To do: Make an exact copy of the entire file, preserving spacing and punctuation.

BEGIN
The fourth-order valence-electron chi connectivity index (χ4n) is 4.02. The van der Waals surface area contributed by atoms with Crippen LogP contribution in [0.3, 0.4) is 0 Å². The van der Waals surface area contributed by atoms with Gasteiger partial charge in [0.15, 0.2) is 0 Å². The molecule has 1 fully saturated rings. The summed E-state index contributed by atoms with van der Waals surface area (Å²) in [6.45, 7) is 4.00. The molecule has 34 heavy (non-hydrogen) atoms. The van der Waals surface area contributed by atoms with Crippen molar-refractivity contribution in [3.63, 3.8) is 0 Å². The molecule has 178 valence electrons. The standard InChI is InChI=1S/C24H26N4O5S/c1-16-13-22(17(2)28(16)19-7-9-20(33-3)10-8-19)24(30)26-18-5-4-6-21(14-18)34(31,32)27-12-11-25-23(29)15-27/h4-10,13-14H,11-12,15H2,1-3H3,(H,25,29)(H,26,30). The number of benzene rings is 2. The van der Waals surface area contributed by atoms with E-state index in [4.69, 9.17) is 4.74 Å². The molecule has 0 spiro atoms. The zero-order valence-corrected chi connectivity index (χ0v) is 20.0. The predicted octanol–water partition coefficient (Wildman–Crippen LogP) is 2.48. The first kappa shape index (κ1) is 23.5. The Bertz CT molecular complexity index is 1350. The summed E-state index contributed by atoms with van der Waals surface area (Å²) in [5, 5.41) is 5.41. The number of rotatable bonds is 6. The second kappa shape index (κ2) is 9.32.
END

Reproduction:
The fourth-order valence-electron chi connectivity index (χ4n) is 4.02. The van der Waals surface area contributed by atoms with Crippen LogP contribution in [0.3, 0.4) is 0 Å². The van der Waals surface area contributed by atoms with Gasteiger partial charge in [0.15, 0.2) is 0 Å². The molecule has 1 fully saturated rings. The summed E-state index contributed by atoms with van der Waals surface area (Å²) in [6.45, 7) is 4.00. The molecule has 34 heavy (non-hydrogen) atoms. The van der Waals surface area contributed by atoms with Crippen molar-refractivity contribution in [3.63, 3.8) is 0 Å². The molecule has 178 valence electrons. The standard InChI is InChI=1S/C24H26N4O5S/c1-16-13-22(17(2)28(16)19-7-9-20(33-3)10-8-19)24(30)26-18-5-4-6-21(14-18)34(31,32)27-12-11-25-23(29)15-27/h4-10,13-14H,11-12,15H2,1-3H3,(H,25,29)(H,26,30). The number of benzene rings is 2. The van der Waals surface area contributed by atoms with E-state index in [4.69, 9.17) is 4.74 Å². The molecule has 0 spiro atoms. The zero-order valence-corrected chi connectivity index (χ0v) is 20.0. The predicted octanol–water partition coefficient (Wildman–Crippen LogP) is 2.48. The first kappa shape index (κ1) is 23.5. The Bertz CT molecular complexity index is 1350. The summed E-state index contributed by atoms with van der Waals surface area (Å²) in [5, 5.41) is 5.41. The number of rotatable bonds is 6. The second kappa shape index (κ2) is 9.32.